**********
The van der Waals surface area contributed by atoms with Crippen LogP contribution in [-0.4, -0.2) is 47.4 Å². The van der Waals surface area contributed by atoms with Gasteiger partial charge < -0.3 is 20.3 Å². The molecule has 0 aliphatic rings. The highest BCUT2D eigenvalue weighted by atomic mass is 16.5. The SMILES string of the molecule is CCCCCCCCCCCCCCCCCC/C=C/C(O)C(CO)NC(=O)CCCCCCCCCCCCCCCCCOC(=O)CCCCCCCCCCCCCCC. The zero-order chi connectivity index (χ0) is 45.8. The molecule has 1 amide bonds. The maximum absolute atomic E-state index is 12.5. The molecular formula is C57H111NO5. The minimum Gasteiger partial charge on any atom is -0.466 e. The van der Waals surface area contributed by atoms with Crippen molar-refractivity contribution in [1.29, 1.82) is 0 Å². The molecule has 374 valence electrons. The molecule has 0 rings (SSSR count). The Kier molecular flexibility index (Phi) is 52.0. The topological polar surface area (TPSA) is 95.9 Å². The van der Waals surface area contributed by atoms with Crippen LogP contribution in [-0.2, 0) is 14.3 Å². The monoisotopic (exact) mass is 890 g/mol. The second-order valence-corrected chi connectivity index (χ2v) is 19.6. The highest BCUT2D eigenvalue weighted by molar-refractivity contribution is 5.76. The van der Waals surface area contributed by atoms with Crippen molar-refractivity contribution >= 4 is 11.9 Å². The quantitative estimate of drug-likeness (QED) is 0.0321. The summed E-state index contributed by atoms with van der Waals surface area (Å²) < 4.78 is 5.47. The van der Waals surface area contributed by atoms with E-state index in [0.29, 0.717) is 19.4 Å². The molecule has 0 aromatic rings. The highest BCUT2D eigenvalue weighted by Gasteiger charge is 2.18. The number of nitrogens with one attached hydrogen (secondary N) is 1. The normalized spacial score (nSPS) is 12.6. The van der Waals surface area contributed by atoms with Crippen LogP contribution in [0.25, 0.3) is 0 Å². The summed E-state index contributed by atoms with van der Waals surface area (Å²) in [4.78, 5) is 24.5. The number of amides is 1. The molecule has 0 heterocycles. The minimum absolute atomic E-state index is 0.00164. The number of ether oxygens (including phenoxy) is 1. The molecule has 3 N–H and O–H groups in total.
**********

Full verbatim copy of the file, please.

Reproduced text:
The van der Waals surface area contributed by atoms with Crippen LogP contribution in [-0.4, -0.2) is 47.4 Å². The van der Waals surface area contributed by atoms with Gasteiger partial charge < -0.3 is 20.3 Å². The molecule has 0 aliphatic rings. The highest BCUT2D eigenvalue weighted by atomic mass is 16.5. The SMILES string of the molecule is CCCCCCCCCCCCCCCCCC/C=C/C(O)C(CO)NC(=O)CCCCCCCCCCCCCCCCCOC(=O)CCCCCCCCCCCCCCC. The zero-order chi connectivity index (χ0) is 45.8. The molecule has 1 amide bonds. The maximum absolute atomic E-state index is 12.5. The molecular formula is C57H111NO5. The minimum Gasteiger partial charge on any atom is -0.466 e. The van der Waals surface area contributed by atoms with Crippen molar-refractivity contribution in [1.29, 1.82) is 0 Å². The molecule has 374 valence electrons. The molecule has 0 rings (SSSR count). The Kier molecular flexibility index (Phi) is 52.0. The topological polar surface area (TPSA) is 95.9 Å². The van der Waals surface area contributed by atoms with Crippen LogP contribution in [-0.2, 0) is 14.3 Å². The monoisotopic (exact) mass is 890 g/mol. The second-order valence-corrected chi connectivity index (χ2v) is 19.6. The highest BCUT2D eigenvalue weighted by molar-refractivity contribution is 5.76. The van der Waals surface area contributed by atoms with Crippen molar-refractivity contribution >= 4 is 11.9 Å². The quantitative estimate of drug-likeness (QED) is 0.0321. The summed E-state index contributed by atoms with van der Waals surface area (Å²) < 4.78 is 5.47. The van der Waals surface area contributed by atoms with E-state index in [0.29, 0.717) is 19.4 Å². The molecule has 0 aromatic rings. The highest BCUT2D eigenvalue weighted by Gasteiger charge is 2.18. The number of nitrogens with one attached hydrogen (secondary N) is 1. The normalized spacial score (nSPS) is 12.6. The van der Waals surface area contributed by atoms with Crippen LogP contribution in [0.25, 0.3) is 0 Å². The summed E-state index contributed by atoms with van der Waals surface area (Å²) in [4.78, 5) is 24.5. The number of amides is 1. The molecule has 0 heterocycles. The minimum absolute atomic E-state index is 0.00164. The number of ether oxygens (including phenoxy) is 1. The molecule has 3 N–H and O–H groups in total.